41. The process of claim 37 wherein the entrainment of fines is reduced by reducing the cycle gas density to a density of about 0.5 to about 1.2 lb/ft3.
42. The process of claim 37 wherein the entrainment of fines is reduced by increasing the average particle size of polymer product to a size in the range of about 0.025 to about 0.15 inches.
43. The process of claim 37 wherein the entrainment of fines is reduced by narrowing the particle size distribution of polymer product wherein from 0 to about 2 weight-percent of fines are less than 125 microns, or 0 to about 2 weight-percent of fines pass US 120 mesh.
44. The process of claim 37 wherein the entrainment of fines is reduced by changing the particle morphology of polymer product to have a reduced sphericity in the range of about 0.3 to about 0.7.
45. A process for transitioning from a first polymerization reaction conducted by the essentially continuous passage of monomer gases through the polymerization zone of a gas phase fluidized bed reactor in the presence of a first catalyst system to a second polymerization reaction conducted in the presence of a second catalyst system, wherein said monomer polymerization reaction is conducted in the polymerization zone of said reactor which contains a fluidized bed of polymer particles, comprising:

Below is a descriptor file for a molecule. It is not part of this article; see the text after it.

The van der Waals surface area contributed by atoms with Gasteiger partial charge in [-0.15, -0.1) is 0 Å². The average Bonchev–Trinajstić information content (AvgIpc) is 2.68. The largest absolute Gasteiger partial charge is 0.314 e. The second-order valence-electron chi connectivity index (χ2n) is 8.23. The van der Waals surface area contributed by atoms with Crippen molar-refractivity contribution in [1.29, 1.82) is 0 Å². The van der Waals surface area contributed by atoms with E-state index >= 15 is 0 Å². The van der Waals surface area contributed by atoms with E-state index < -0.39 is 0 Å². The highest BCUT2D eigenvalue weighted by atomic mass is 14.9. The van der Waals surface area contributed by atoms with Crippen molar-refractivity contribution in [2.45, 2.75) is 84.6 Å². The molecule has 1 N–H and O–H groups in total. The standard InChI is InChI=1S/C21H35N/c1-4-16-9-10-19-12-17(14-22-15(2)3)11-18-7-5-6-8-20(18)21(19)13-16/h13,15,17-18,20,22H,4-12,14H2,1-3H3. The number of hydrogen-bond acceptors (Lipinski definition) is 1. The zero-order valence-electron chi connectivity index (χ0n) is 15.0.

a) discontinuing the introduction of the first catalyst system into the reactor;
b) lowering the height of the bed of polymer particles from a first height to a second height;
c) essentially concurrently with the reduction of the height of the bed of polymer particles, reducing the fluidized bulk density of the fluidized bed of polymer particles;
d) introducing the second catalyst system into the reactor; and
e) increasing the height of the bed of polymer particles to a level above the level of the second height.
46. The process of claim 45 wherein at least one of the catalyst systems includes a metallocene or transition metal containing component.
47. The process of claim 45 wherein one of the catalyst systems includes a metallocene component and the other catalyst system contains a transition metal component.
48. The process of claim 45 wherein the monomer gas comprises ethylene or ethylene and one or more higher alpha olefin monomers.
49. The process of claim 45 wherein the fluidized bulk density is reduced by at least one modification selected from the group consisting of:
increasing the velocity of the monomer gases passing through the reactor from a first velocity to a second velocity;
increasing the cycle gas density;
selecting a second catalyst that produces a product having a lower fluidized bulk density particle or one that produces a lower fluidized density than the product produced by the first catalyst;
reducing the average particle size of polymer particles in the fluidized bed; and
changing the morphology of the particles whereby the sphericity of the particles is reduced.